Video summarization is a mechanism for generating a short summary of a video. Generally, videos can be summarized by either key frames (a set of still images extracted from the video) or video skimming (a short video clip joined by either a cut or a gradual effect).
Researchers are exploring the use of deep learning, reinforcement learning, and generative adversarial network in video summarization.
In a research paper of 2016, researchers from USC, UCLA, and UTAustin proposed a novel supervised learning technique for summarizing videos by automatically selecting keyframes. They use Long Short-Term Memory (LSTM) to model the variable-range temporal dependency among video frames, to derive both representative and short video summaries.
A paper from last year introduced an end-to-end, reinforcement learning-based framework to train a deep summarization network. The training method is fully unsupervised since labels are not required.
The use of GAN in video summarization is surprisingly enlightened. Last year, researchers from Oregon State University created a novel generative adversarial framework comprising a summarizer and a discriminator. The summarizer is the autoencoder LSTM to select video frames, and then decode the obtained summarization for reconstructing the input video. The discriminator is another LSTM aimed at distinguishing between the original video and its reconstruction from the summarizer. The method demonstrates a compelling performance comparing to fully supervised state-of-the-art approaches in four benchmark test.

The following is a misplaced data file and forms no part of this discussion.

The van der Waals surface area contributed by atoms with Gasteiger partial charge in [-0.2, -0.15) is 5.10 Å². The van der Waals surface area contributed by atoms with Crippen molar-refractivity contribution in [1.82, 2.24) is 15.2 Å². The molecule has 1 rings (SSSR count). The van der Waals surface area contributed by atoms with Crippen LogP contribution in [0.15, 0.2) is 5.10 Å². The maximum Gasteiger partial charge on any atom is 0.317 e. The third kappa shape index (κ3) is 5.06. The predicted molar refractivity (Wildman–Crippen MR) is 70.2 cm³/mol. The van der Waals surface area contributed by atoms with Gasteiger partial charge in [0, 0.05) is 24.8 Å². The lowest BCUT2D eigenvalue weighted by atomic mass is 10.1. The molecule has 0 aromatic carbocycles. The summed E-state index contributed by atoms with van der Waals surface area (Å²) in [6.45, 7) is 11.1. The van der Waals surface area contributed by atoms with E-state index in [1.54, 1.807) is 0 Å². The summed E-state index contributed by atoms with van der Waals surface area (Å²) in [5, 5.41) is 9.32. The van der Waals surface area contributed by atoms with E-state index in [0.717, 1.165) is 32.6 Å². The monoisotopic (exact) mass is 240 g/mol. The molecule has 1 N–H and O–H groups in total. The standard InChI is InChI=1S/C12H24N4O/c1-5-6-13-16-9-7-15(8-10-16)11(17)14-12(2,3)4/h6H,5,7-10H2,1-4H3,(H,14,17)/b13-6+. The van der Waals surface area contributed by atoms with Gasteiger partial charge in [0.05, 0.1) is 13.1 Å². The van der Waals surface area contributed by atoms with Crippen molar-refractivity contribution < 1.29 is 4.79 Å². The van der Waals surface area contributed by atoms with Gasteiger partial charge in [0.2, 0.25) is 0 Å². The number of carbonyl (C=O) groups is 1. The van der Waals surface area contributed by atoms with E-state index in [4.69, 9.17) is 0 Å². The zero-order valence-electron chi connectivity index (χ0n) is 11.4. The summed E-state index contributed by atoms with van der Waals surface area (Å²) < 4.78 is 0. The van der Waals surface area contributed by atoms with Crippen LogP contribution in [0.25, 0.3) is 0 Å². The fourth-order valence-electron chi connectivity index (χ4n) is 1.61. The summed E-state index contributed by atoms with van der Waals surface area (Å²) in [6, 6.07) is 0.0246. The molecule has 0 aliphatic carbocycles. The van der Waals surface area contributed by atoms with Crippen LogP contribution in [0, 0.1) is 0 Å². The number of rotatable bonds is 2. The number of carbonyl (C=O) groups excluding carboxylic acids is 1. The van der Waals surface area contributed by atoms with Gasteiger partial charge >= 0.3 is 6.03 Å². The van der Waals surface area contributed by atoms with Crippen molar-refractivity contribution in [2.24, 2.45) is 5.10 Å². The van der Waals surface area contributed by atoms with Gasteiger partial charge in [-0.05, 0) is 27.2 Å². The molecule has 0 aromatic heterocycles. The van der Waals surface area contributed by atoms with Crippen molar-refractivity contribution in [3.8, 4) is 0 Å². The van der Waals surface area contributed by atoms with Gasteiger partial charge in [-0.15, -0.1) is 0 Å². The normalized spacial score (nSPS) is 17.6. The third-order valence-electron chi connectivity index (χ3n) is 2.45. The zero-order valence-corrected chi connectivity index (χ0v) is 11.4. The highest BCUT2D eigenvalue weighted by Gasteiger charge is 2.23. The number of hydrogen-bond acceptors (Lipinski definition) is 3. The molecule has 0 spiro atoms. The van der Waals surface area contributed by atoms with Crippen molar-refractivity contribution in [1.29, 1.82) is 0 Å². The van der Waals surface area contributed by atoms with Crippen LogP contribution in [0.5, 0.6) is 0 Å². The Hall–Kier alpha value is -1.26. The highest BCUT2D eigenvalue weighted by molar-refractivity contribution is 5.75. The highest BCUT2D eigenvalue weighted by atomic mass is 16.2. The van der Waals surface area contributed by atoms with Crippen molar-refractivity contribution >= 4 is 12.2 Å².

“Deep learning and reinforcement learning is changing the landscape and emerging as the winner for optimal frame selection. Recent advances in GANs are improving the quality, aesthetics, and relevancy of the frames to represent the original videos,” said Jain. We are looking forward to hearing what Jain has to say about the role of AI in video summarization.
Divya Jain will speak at AI Frontiers Conference on Nov 9, 2018 in San Jose, California.
AI Frontiers Conference brings together AI thought leaders to showcase cutting-edge research and products. This year, our speakers include: Ilya Sutskever (Founder of OpenAI), Jay Yagnik (VP of Google AI), Kai-Fu Lee(CEO of Sinovation), Mario Munich (SVP of iRobot), Quoc Le (Google Brain), Pieter Abbeel (Professor of UC Berkeley) and more.